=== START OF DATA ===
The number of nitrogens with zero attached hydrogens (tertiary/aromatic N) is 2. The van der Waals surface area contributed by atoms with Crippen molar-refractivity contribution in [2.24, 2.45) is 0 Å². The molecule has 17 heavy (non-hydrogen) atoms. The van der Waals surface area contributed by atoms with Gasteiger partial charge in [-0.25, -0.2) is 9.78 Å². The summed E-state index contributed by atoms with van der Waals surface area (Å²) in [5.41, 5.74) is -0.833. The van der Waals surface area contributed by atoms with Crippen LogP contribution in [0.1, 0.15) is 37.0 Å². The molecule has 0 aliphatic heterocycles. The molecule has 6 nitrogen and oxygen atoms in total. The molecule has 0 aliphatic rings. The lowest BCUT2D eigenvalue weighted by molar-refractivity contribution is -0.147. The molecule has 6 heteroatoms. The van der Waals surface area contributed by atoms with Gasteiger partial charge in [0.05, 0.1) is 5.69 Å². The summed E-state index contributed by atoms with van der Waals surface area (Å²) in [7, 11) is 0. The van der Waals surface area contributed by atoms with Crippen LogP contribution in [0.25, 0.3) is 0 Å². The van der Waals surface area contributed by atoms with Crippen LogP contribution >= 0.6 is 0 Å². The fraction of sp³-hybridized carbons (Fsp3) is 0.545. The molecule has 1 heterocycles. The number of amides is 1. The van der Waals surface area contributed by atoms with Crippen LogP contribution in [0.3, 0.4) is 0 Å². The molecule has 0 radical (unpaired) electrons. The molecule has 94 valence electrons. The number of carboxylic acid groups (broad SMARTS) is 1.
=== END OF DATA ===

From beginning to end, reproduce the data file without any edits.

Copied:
The number of nitrogens with zero attached hydrogens (tertiary/aromatic N) is 2. The van der Waals surface area contributed by atoms with Crippen molar-refractivity contribution in [2.24, 2.45) is 0 Å². The molecule has 17 heavy (non-hydrogen) atoms. The van der Waals surface area contributed by atoms with Gasteiger partial charge in [-0.25, -0.2) is 9.78 Å². The summed E-state index contributed by atoms with van der Waals surface area (Å²) in [5.41, 5.74) is -0.833. The van der Waals surface area contributed by atoms with Crippen LogP contribution in [0.1, 0.15) is 37.0 Å². The molecule has 0 aliphatic heterocycles. The molecule has 6 nitrogen and oxygen atoms in total. The molecule has 0 aliphatic rings. The lowest BCUT2D eigenvalue weighted by molar-refractivity contribution is -0.147. The molecule has 6 heteroatoms. The van der Waals surface area contributed by atoms with Gasteiger partial charge in [0.05, 0.1) is 5.69 Å². The summed E-state index contributed by atoms with van der Waals surface area (Å²) in [7, 11) is 0. The van der Waals surface area contributed by atoms with Crippen LogP contribution in [0.25, 0.3) is 0 Å². The van der Waals surface area contributed by atoms with Crippen LogP contribution >= 0.6 is 0 Å². The fraction of sp³-hybridized carbons (Fsp3) is 0.545. The molecule has 1 heterocycles. The number of amides is 1. The van der Waals surface area contributed by atoms with Crippen LogP contribution in [0.3, 0.4) is 0 Å². The molecule has 0 radical (unpaired) electrons. The molecule has 94 valence electrons. The number of carboxylic acid groups (broad SMARTS) is 1.